A meme popped up on my Facebook page on Saturday. Two images: one of a forest, with the words “this is an antidepressant” across it, and one of some tablet blister packs, accompanied by the words “this is shit”. Now, I’m not usually one for getting cross about awful Facebook memes – really I’m not – but this one caught me at a bad time. A really bad time.
It was as if my body knew World Mental Health Day was coming up (it’s today), and decided to throw a cortisol and adrenaline party in celebration. The last eight days or so have been all kinds of madness, with a couple of full-on wig-outs, a constant low-level hum of anxiety, and a fun host of gastric symptoms, the like of which I haven’t experienced since That Time I Went Mad In Second Year. Even I can laugh at the fact that it wasn’t the continuous loop of “no, really, I am actually losing it this time” that drove me to an NHS walk-in centre last Thursday night – it was the lack of appetite. I’m never, never off my food. It just doesn’t happen. When I made a big panful of ratatouille but couldn’t bring myself to swallow even a mouthful, I knew things were bad.
Thanks to the endlessly kind, patient, thorough NHS nurse who examined me, joked with me and told me that I wasn’t dying but that I should consider getting some help taming the old anxiety beast, I was able to have a nice weekend – even if Drummer Boy did have to do a lot of hand-holding. I’m going to see a GP in the next few days or so, and I’m going to be open to whatever they suggest. Lifestyle changes, medication, some sort of counselling, I don’t know. It’s not my job to know. As Granny always said: “darling, you can’t be doctor and patient.” You don’t always have all the answers. You can’t always do it all on your own.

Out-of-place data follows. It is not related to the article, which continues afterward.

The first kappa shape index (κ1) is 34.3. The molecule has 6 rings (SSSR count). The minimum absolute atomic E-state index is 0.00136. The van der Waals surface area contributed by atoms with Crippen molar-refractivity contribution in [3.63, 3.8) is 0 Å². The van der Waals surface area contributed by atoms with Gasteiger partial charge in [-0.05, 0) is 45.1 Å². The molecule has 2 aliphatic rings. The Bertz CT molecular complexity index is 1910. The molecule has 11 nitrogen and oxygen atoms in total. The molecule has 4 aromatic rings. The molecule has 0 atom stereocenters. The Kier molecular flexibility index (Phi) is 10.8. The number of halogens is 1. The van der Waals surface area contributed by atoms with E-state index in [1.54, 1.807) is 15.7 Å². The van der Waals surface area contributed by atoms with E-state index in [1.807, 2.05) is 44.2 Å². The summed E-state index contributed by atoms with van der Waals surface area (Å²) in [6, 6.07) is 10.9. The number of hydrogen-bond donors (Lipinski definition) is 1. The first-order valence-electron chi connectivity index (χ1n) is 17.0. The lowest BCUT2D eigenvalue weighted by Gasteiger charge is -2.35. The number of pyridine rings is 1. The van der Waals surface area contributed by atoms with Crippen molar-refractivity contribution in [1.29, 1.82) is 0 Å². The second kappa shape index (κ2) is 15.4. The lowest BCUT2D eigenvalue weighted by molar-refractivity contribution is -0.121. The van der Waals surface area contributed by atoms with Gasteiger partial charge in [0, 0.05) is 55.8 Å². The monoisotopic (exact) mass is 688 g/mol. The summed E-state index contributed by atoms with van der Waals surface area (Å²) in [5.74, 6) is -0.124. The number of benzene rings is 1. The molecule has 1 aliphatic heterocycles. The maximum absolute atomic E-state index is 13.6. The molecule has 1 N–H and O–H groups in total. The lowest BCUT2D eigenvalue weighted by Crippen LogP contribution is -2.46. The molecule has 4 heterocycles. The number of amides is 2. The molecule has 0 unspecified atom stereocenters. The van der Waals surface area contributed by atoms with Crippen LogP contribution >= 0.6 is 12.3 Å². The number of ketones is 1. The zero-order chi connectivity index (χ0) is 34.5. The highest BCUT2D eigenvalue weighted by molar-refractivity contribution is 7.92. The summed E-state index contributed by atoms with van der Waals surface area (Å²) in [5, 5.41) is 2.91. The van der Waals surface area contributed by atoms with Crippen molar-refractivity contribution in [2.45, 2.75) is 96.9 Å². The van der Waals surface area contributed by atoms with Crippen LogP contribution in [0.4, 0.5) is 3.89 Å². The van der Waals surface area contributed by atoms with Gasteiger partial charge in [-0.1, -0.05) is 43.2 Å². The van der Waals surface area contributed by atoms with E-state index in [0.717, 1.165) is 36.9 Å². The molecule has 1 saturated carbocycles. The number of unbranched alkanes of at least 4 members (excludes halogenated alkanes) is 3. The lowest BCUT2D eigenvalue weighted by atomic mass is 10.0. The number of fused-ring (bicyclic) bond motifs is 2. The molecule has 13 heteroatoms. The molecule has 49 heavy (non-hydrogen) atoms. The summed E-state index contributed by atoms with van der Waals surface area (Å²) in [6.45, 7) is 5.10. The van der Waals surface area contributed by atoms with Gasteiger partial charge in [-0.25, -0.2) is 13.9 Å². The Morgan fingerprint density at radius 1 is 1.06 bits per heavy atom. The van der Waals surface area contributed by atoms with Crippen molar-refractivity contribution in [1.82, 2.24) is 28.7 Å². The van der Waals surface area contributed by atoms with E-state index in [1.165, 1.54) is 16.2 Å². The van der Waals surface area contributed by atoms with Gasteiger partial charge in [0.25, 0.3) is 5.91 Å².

So this is why that meme bothered me. Because sometimes, the sane voices are drowned out by ear-piercing alarm bells of panic. Sometimes, the rational thoughts are just not loud enough to be heard. Sometimes, all you hear is the misery, the fear, the “I just can’t”. Sometimes you just need some help.
Sometimes, you can walk along the beach until it’s dark and your calves ache from crunching through the shingle but your heart’s still pounding and your mind still fights on, shrill and whirring. You can have a long, chatty, wholly delicious supper with a friend but when you get home, the demons sneak in the front door with you and demand your attention. You can plough determinedly through emails and meetings at work, and yet as soon as you step out for lunch, or a tea break, your anxiety gremlins are there, saying “hey, what about us?”
The point is (and I’m sure I’m preaching to the choir here, but that’s never stopped me before) – mental illnesses are just that: illnesses. Faulty wiring, rogue chemistry, unhelpful hormones. You can take all the ‘lifestyle’ precautions you want – cut the caffeine, kill the booze, up the running, mute the social media – and still find yourself wobbling and in need of something to address the chemical imbalance. Don’t get me wrong, all those things help, and so do nerdy podcasts, stand-up comedy, chopping vegetables and typing out your feelings at length. I’ve found that generally treating myself like I would an aged relative works wonders: lots of Radio 4 and not too much excitement.
But there’s no shame in taking medication. You wouldn’t try and fight a bacterial infection with fresh air, long walks and willpower, after all. It can be exhausting just trying to do a passable impression of “normal”. There’s a lot of energy involved – if there’s something that can provide a bit of respite and relief from the emotional equivalent of trying to hack through a thicket with a teaspoon, then ask for it. Take it.
Asking for help, and accepting it when it arrives, is a strong thing to do. A very strong thing indeed.